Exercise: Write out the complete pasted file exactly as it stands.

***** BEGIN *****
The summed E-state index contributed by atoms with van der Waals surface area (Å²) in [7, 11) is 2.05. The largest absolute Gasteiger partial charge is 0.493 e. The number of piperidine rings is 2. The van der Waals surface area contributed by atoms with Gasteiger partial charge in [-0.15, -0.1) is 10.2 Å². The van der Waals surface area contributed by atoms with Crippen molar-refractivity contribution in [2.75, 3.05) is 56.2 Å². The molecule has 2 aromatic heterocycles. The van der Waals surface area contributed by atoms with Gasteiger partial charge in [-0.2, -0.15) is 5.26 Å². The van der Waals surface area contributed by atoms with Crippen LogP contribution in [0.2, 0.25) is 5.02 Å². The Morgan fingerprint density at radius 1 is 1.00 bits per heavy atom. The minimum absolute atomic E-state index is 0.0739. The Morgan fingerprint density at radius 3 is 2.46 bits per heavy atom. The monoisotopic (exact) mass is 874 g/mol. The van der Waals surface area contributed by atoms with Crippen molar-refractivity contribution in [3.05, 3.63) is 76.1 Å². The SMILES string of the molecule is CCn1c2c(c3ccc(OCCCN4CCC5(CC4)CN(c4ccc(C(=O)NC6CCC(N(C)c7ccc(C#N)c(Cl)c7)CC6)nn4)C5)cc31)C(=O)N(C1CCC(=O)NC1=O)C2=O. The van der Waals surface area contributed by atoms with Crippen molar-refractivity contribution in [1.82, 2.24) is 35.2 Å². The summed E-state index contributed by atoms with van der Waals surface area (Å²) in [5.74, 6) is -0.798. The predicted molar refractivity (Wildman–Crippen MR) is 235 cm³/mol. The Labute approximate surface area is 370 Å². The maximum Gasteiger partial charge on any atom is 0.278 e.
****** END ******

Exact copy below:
The summed E-state index contributed by atoms with van der Waals surface area (Å²) in [7, 11) is 2.05. The largest absolute Gasteiger partial charge is 0.493 e. The number of piperidine rings is 2. The van der Waals surface area contributed by atoms with Gasteiger partial charge in [-0.15, -0.1) is 10.2 Å². The van der Waals surface area contributed by atoms with Crippen molar-refractivity contribution in [2.75, 3.05) is 56.2 Å². The molecule has 2 aromatic heterocycles. The van der Waals surface area contributed by atoms with Gasteiger partial charge in [-0.2, -0.15) is 5.26 Å². The van der Waals surface area contributed by atoms with Crippen LogP contribution in [0.2, 0.25) is 5.02 Å². The Morgan fingerprint density at radius 1 is 1.00 bits per heavy atom. The minimum absolute atomic E-state index is 0.0739. The Morgan fingerprint density at radius 3 is 2.46 bits per heavy atom. The monoisotopic (exact) mass is 874 g/mol. The van der Waals surface area contributed by atoms with Crippen molar-refractivity contribution in [3.05, 3.63) is 76.1 Å². The SMILES string of the molecule is CCn1c2c(c3ccc(OCCCN4CCC5(CC4)CN(c4ccc(C(=O)NC6CCC(N(C)c7ccc(C#N)c(Cl)c7)CC6)nn4)C5)cc31)C(=O)N(C1CCC(=O)NC1=O)C2=O. The van der Waals surface area contributed by atoms with Crippen molar-refractivity contribution in [1.82, 2.24) is 35.2 Å². The summed E-state index contributed by atoms with van der Waals surface area (Å²) in [5.74, 6) is -0.798. The predicted molar refractivity (Wildman–Crippen MR) is 235 cm³/mol. The Labute approximate surface area is 370 Å². The maximum Gasteiger partial charge on any atom is 0.278 e.